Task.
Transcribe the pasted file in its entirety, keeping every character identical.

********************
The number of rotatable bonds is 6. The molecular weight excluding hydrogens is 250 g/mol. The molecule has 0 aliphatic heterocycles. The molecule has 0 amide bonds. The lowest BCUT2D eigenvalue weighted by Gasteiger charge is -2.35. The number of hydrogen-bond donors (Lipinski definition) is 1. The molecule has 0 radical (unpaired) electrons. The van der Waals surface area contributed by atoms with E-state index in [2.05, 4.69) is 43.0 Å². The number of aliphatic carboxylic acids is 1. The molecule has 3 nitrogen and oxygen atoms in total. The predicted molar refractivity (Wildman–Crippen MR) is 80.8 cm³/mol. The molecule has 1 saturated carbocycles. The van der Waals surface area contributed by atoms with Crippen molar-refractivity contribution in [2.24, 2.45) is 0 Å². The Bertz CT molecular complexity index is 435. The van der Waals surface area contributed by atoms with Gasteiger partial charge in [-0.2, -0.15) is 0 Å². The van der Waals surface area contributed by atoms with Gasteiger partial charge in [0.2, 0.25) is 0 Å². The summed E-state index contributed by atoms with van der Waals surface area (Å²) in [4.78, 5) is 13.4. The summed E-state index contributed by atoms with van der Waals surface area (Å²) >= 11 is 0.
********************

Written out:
The number of rotatable bonds is 6. The molecular weight excluding hydrogens is 250 g/mol. The molecule has 0 aliphatic heterocycles. The molecule has 0 amide bonds. The lowest BCUT2D eigenvalue weighted by Gasteiger charge is -2.35. The number of hydrogen-bond donors (Lipinski definition) is 1. The molecule has 0 radical (unpaired) electrons. The van der Waals surface area contributed by atoms with E-state index in [2.05, 4.69) is 43.0 Å². The number of aliphatic carboxylic acids is 1. The molecule has 3 nitrogen and oxygen atoms in total. The predicted molar refractivity (Wildman–Crippen MR) is 80.8 cm³/mol. The molecule has 1 saturated carbocycles. The van der Waals surface area contributed by atoms with Crippen molar-refractivity contribution in [2.24, 2.45) is 0 Å². The Bertz CT molecular complexity index is 435. The van der Waals surface area contributed by atoms with Gasteiger partial charge in [-0.2, -0.15) is 0 Å². The van der Waals surface area contributed by atoms with Gasteiger partial charge in [0.2, 0.25) is 0 Å². The summed E-state index contributed by atoms with van der Waals surface area (Å²) in [4.78, 5) is 13.4. The summed E-state index contributed by atoms with van der Waals surface area (Å²) >= 11 is 0.